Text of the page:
1st Reading – Zechariah 12: 10-11

This Old Testament book was probably written by two, maybe even three, different anonymous authors, with this portion being written after the Babylonian exile.

Through suffering, the people would come to know what it means to truly repent and thus the covenant with God restored.  How does suffering help purify us?  The early Christians, of course, saw Jesus in these words, as we do today. He is the pierced one that we must look upon and mourn. Then a fountain of grace will cleanse us of sin. And that is the central meaning of the passage. When we really grasp the love of God poured out in and through the ‘pierced one,’ we will experience an outpouring of the Spirit and a change of heart. With mourning and grief we will turn away from our self-centered sins and open to the love of God present in the crucified one. (Celebration, June 1998)

It is interesting that grace proceeds the mourning.  How else are we to carry our burdens but through God’s grace?  It is only through God’s grace that death and destruction do not have the final answer.  In God there is hope.  What better goodness to hear with all that is in the news lately?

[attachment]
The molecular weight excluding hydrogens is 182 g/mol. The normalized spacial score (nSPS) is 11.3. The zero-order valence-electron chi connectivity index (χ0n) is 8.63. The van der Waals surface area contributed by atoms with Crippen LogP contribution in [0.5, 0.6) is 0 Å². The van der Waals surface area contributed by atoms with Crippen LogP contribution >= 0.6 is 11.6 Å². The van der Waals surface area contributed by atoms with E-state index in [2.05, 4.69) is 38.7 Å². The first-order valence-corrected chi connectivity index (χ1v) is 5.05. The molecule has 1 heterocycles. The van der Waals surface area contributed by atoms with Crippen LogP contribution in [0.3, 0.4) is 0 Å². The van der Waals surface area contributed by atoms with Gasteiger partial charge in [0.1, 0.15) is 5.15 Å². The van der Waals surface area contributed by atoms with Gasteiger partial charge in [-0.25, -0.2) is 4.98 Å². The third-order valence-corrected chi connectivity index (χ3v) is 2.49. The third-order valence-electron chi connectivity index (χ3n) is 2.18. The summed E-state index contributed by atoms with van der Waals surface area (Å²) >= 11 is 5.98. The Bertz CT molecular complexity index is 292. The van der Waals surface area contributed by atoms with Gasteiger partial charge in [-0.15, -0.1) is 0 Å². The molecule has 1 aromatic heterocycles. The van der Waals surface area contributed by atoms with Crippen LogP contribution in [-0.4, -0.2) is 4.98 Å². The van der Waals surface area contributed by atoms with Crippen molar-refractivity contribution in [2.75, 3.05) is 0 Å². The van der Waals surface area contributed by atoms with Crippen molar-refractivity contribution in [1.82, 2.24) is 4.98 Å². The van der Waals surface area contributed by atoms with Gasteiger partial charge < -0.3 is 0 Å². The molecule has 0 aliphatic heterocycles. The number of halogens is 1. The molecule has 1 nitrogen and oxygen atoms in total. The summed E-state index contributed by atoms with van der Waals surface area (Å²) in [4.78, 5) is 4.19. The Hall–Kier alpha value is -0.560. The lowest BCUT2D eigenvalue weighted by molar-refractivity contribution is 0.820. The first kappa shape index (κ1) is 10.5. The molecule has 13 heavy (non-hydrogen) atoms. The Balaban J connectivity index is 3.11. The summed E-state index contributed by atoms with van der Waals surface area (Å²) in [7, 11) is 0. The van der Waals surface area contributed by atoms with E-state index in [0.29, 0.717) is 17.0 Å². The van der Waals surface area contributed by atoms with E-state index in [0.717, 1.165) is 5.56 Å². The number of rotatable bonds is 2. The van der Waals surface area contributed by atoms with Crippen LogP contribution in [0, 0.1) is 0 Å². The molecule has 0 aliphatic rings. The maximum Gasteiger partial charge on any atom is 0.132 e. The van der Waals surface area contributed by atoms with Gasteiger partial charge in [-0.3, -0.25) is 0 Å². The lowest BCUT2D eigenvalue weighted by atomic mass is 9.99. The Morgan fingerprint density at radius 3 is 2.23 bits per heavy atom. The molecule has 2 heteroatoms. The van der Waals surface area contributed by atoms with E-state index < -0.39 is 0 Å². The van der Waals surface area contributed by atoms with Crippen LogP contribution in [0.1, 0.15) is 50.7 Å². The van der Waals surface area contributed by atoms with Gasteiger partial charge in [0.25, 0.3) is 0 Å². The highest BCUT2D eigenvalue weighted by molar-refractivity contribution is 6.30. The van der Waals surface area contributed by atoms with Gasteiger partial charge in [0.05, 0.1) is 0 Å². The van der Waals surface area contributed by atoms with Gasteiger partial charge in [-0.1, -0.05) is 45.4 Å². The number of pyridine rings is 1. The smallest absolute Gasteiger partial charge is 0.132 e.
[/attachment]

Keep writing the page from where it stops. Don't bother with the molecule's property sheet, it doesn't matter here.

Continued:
2nd Reading – Galatians 3: 26-29

Baptism is the sacrament in which we are immersed in Christ  — in the One who shows us the overflowing love of God and the dying and rising that this love entails. We are one-in-Christ only in this truth. Only when we immerse ourselves in God’s love and acceptance (justification) are we able to overcome and transcend such very real differences.  (R. Fuller, “Scripture In Depth,” http://liturgy.slu.edu )

Paul says we are all children of God…co-heirs…not alone but one body in Christ.  In fact, we are to “put on” Christ in our oneness.  By linking us all back to Abraham, he is saying the Israelites are not the only chosen people of God.  We are all chosen.  How does it feel to know you are chosen by God?